Back in 2000, the global value of the buyouts on which the private equity sector has flourished was only $28 billion – a healthy sum, it has to be said, but nothing compared to the $502 billion total to which the deals had grown by 2006.
Almost precisely the same splendid figure was achieved in just the first half of 2007. As gold-mines go, this one is yielding quite a bonanza.
These astonishing numbers, compiled by Dealogic, are quoted in the Harvard Business Review for September in a significant article by Felix Barber and Michael Goold.
Assessing the strategy involved, I am reminded of the 1960s and 1970s when I spent quite some time charting the voyage of the 'conglomerates' from heroes to has-beens. In my book 'The Naked Manager', published in 1972, I commented thus on the firms involved:
"The respectable and disreputable alike used financial techniques to pile together unconnected businesses… The purchases were shoved into common accounting and reporting systems, and left to paddle their own canoes, leaky or buoyant, subject to varying degrees and forms of helpful and unhelpful head office intervention."
So the disappearance of the conglomerates was inevitable. But why? And how exactly do the causes relate to the boom of private equity in the present day?
First of all, both sectors of businesses rely on the assumption that there exists a range of transferable management skills which apply in all cases. However, it is simply not the case that all managers can transfer easily between several different businesses.
The privateers put their efforts into priming the asset for resale. For some of the buys, there is time only for a quick wash and brush-up before they are returned to the public sector from whence they came. Claims that fantastic transformations are brought about, and along with them all blessings to the business and the economy, are utter nonsense in such cases.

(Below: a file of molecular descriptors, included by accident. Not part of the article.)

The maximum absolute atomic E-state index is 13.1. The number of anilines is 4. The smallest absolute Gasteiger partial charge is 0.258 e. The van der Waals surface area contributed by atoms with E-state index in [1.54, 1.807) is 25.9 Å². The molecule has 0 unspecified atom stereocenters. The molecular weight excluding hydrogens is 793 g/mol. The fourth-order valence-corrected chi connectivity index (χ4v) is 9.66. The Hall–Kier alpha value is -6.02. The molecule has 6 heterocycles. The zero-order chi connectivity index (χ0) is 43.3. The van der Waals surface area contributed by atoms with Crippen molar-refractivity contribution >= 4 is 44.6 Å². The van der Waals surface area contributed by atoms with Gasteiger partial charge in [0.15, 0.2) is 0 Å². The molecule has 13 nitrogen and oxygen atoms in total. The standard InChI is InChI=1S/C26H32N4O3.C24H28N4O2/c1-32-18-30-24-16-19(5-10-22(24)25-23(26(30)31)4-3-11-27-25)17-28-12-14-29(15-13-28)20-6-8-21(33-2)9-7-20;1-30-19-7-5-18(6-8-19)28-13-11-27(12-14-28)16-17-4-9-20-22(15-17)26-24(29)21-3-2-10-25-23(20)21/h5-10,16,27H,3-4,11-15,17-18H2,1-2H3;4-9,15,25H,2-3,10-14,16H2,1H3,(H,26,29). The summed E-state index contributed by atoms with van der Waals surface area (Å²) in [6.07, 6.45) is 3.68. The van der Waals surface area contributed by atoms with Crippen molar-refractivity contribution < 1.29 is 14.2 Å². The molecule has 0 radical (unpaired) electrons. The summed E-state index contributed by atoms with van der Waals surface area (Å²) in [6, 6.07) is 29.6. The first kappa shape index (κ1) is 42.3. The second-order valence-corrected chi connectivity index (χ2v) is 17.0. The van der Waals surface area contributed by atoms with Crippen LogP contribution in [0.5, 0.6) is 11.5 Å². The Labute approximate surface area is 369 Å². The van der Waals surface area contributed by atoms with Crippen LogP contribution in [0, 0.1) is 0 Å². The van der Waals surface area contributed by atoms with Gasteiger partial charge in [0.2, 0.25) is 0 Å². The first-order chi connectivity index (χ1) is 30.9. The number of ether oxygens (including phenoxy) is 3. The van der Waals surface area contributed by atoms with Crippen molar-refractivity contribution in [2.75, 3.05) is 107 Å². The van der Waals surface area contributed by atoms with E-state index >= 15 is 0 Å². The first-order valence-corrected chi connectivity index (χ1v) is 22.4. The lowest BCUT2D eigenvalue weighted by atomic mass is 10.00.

The long-forgotten conglomerates had no compunction in revamping and repackaging their buys and putting them back onto the stock market. But unfortunately, this was easier said than done. Diversifying has always presented a severe challenge to all managers – and this proved to be the case once again in these 'expert' hands.
Big companies often have difficulty in paying enough attention to lesser units which, says Barber and Goold, has resulted in a continuous supply of businesses for sale that exactly meet the private equity criteria: "stable cash flows, limited capital investment requirements… modest future growth, and above all the opportunity to enhance performance in the short to medium term."
But these bundles of goodies don't sound very attractive. According to Dealogic, until 2004, they offered enough to fuel magnificent growth for private equity leaders; but the supply of unwanted corporate assets big enough to feed the privateers' enormous growth began to diminish, spurring a big switch to buying whole companies.
The change in strategy has brought the financiers closer to the old conglomerates: the need to get involved in business strategies and even to replace entire top managements is quite a leap from merely tightening up financial controls.